Every child is an artist. The problem is how to remain an artist once he grows up - Pablo Picasso
What Picasso said is so true! Art making is the domain of all young children, but sadly not many adolescents and fewer adults. Perhaps you have noticed your kids’ attitudes to art change as they’ve grown up? Most people stop believing they are creatively successful at around 10.
So, how does what you say to your child about his creative efforts effect this outcome?
As I wrote in my last blog article, if you find yourself using expressions like, “Beautiful!” or “Great job!” when your child shows you his latest artwork, it’s time to rethink your responses. Your words can empower or discourage him for a life of creative exploration and enjoyment.
Let’s look at some well-intentioned, but unhelpful responses you may give when seeing your child's artwork:
You: That's a nice elephant!
Child thinks: But it’s a woolly mammoth! I must have drawn it wrong… I’m no good at drawing.
Imposing your own narrative or assuming you understand the subject matter of your child’s art can undermine her confidence in her own ability.
You: You always paint wonderfully!
Child thinks: What about the time I painted Mutt. It turned into a smudgy mess and I was mad and tore it up.
Making a sweeping generalisation may lack insight into the breadth of your child’s experiences and struggles. To her an hour is a long time, let alone ‘always’. She may feel you don’t really understand her struggles.
You: Drawing mammoths is really hard. I can’t do it.
Child thinks: Well, if he/she can’t, I may as well give up now!
Your child believes you are far more competent than she is. By projecting your own feelings and beliefs, and making them universal, you may steal hope of success from her.
You: Mixing brown is really easy! Here I’ll do it for you.
Child thinks: I don’t find it easy so what’s wrong with me? I wanted to do it myself!
Minimising the challenge of learning a new skill or completing a task on behalf of your child may disempower her and invalidate her feelings.
You say: Awesome! Great job! Beautiful!
Child thinks: Well he/she’s pleased, but what does that mean? The chocolate cake at the party was beautiful too, my teeth brushing was awesome…. I’m confused.
General statements are easy to make and don’t demonstrate attentive engagement or curiosity with your child’s art. She might find them confounding or worse, dismissive.
I hope you’re not feeling overwhelmed by what not to do!
Here are some alternative responses you could try to empower your child and grow their self-esteem:
You say: You’ve made a picture! Tell me about it please? (You look and listen with attention).
Child thinks: He/she is interested in what I do. What I do is important.
Child says: I have great ideas!
Responding with attentive, open-ended questions and curiosity affirms that your child’s work is valuable and that his thoughts and ideas are important.
You say: I feel happy when I see those bright colours – red and yellow contrast boldly with blue. The black lines make the shapes you’ve drawn stand out!
Child thinks: He/she is happy because of what I made – my art is good! My ideas are cool.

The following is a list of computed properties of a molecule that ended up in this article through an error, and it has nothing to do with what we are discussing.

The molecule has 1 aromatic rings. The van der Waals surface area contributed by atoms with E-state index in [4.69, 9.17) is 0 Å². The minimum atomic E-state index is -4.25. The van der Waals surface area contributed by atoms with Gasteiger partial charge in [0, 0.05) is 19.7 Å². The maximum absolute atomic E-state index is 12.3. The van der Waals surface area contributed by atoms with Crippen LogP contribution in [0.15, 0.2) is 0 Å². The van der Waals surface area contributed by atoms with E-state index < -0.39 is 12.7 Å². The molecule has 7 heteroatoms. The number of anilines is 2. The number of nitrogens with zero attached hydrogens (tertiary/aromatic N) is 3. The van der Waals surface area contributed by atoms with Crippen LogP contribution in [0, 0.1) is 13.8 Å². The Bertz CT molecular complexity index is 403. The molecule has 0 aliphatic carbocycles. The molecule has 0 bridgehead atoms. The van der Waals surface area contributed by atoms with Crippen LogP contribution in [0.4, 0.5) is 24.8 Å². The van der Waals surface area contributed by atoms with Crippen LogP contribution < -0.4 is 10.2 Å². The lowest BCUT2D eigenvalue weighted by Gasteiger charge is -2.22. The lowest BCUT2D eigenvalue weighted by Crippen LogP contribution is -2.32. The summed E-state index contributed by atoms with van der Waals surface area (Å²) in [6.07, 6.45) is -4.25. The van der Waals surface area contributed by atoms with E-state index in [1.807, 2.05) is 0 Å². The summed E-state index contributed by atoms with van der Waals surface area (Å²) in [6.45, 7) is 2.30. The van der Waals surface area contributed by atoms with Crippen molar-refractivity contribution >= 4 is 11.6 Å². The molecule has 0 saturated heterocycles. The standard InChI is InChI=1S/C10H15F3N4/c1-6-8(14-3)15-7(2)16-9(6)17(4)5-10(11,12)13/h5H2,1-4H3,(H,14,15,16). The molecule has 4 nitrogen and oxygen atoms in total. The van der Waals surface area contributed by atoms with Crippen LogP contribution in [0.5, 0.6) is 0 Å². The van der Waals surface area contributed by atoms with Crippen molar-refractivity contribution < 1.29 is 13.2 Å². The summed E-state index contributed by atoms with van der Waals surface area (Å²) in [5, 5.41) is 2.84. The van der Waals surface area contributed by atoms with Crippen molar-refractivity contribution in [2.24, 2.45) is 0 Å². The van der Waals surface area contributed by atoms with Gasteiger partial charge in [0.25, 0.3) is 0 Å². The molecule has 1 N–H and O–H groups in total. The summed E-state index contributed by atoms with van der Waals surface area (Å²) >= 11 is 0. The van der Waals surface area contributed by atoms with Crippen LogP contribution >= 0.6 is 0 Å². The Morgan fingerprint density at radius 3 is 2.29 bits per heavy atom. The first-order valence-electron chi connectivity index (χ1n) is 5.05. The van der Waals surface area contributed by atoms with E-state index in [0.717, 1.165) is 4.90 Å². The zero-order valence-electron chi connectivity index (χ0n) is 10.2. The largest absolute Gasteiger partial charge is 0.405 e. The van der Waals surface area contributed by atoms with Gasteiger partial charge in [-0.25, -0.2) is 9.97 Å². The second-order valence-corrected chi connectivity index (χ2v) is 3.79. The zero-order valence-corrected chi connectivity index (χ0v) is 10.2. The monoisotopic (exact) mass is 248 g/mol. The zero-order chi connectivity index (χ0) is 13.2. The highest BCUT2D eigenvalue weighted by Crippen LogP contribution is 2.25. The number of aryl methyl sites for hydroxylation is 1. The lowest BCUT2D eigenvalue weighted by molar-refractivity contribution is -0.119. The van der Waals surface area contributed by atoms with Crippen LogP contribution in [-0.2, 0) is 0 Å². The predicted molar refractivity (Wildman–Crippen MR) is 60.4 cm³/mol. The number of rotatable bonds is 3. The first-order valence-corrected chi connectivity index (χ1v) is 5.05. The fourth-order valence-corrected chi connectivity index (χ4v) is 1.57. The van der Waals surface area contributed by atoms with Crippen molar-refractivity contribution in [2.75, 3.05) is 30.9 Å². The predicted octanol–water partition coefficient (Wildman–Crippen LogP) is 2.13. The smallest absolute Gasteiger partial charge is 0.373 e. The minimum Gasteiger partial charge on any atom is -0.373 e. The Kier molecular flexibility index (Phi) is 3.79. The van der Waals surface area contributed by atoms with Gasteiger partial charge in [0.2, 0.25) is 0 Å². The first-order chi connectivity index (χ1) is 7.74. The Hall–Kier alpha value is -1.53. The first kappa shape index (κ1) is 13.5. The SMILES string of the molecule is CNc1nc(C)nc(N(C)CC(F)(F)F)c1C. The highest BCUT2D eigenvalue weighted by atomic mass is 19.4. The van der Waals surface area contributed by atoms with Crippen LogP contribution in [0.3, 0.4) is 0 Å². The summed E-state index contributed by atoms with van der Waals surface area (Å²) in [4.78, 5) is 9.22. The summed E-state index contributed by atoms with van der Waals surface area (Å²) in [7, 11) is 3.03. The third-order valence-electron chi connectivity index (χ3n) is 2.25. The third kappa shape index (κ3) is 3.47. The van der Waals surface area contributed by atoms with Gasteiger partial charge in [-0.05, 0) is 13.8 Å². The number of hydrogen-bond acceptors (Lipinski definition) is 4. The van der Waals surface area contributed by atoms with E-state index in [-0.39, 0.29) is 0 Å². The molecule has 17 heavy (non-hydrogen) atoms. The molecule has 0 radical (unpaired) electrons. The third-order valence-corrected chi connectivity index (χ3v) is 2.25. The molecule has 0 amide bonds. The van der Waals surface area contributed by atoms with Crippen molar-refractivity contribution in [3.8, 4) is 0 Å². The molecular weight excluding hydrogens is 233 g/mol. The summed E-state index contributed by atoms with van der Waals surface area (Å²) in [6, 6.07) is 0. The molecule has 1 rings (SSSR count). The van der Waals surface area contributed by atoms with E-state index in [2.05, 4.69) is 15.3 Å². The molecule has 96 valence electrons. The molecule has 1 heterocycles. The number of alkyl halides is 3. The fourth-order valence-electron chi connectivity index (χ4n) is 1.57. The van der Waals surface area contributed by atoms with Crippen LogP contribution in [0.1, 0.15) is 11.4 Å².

Child says: I know how to make a shape stand out!
By using ‘I’ statements about your feelings and observations you enabled her to see the power of her own artworks and her originality of thought. You demonstrated respect for her and her work by taking time to become aware of and express your personal experience.
What about when you see your child struggling with frustration…
You say: I can see you’re feeling stuff! Or I can see something’s going on for you! (Empathising)
Child says: Yeah! I’m mad because I can’t get the flowers right. (She identifies her own feelings.)
You say: You’re really cross about not getting the flowers just how you want them? (Reflecting) Child says: They turned out with big petals! I wanted them different.
You say: Mmmmm, yes, I see… (Reflecting, but not offering solutions)
Child says: Maybe I can try this…(works on the drawing)… Now they’re okay!
You say: Even though you felt mad, you tried again and now you’ve drawn them just how you wanted them… that takes persistence and skill! I like that. (Describing process and naming strengths you admire)
Child says: Yeah, I don’t give up easily and I am good at drawing.
Showing empathy with your child without assumptions by making an open, non-specific statement about what you could see allowed her to tell you what was actually happening for her. You reflected back to her without judgement, which validated her feelings and experiences. You refrained from attempting to fix the problem, allowing your child to sit with her own discomfort and work out her own solution. Finally you described what you had observed happen, you identified the strengths and qualities your child demonstrated which fostered her resilience, self-efficacy and positive self-esteem.
Fostering creativity in children as they grow and mature into adults is a precious privilege and responsibility we all share. I hope you feel inspired and motivated to encourage the children in your life with your words, empathy and attention.
If you’d like to dive deeper into this, to understand more about your child’s development in perception and art making, to know what their pictures mean and which materials are best at different ages, then join me in my Blaxland studio on Thursday 27 July, 7-9 pm for ‘UNDERSTAND YOUR CHILD’S ART’. Book tickets HERE - $20 including a complimentary glass of wine.
Bring examples of your child’s art to discuss and share!